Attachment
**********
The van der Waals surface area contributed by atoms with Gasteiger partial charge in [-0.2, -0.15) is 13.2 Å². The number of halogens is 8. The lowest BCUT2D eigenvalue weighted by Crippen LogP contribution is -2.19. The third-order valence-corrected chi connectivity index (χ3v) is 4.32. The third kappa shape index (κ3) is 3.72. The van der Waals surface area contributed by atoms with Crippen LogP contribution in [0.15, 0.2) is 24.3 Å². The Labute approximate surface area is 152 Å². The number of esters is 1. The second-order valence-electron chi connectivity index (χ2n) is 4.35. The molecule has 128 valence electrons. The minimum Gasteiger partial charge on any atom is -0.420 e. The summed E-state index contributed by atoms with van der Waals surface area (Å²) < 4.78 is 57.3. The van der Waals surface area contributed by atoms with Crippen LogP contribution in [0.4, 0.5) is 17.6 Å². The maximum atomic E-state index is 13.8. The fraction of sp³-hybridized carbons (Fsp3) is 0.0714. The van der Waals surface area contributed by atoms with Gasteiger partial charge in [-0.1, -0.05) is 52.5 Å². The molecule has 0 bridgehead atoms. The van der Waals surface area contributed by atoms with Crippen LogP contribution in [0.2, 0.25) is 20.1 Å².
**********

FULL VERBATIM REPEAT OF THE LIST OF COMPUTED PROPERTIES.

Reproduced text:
The van der Waals surface area contributed by atoms with Gasteiger partial charge in [-0.2, -0.15) is 13.2 Å². The number of halogens is 8. The lowest BCUT2D eigenvalue weighted by Crippen LogP contribution is -2.19. The third-order valence-corrected chi connectivity index (χ3v) is 4.32. The third kappa shape index (κ3) is 3.72. The van der Waals surface area contributed by atoms with Crippen LogP contribution in [0.15, 0.2) is 24.3 Å². The Labute approximate surface area is 152 Å². The number of esters is 1. The second-order valence-electron chi connectivity index (χ2n) is 4.35. The molecule has 128 valence electrons. The minimum Gasteiger partial charge on any atom is -0.420 e. The summed E-state index contributed by atoms with van der Waals surface area (Å²) < 4.78 is 57.3. The van der Waals surface area contributed by atoms with Crippen LogP contribution in [0.4, 0.5) is 17.6 Å². The maximum atomic E-state index is 13.8. The fraction of sp³-hybridized carbons (Fsp3) is 0.0714. The van der Waals surface area contributed by atoms with Gasteiger partial charge in [-0.1, -0.05) is 52.5 Å². The molecule has 0 bridgehead atoms. The van der Waals surface area contributed by atoms with Crippen LogP contribution in [0.2, 0.25) is 20.1 Å².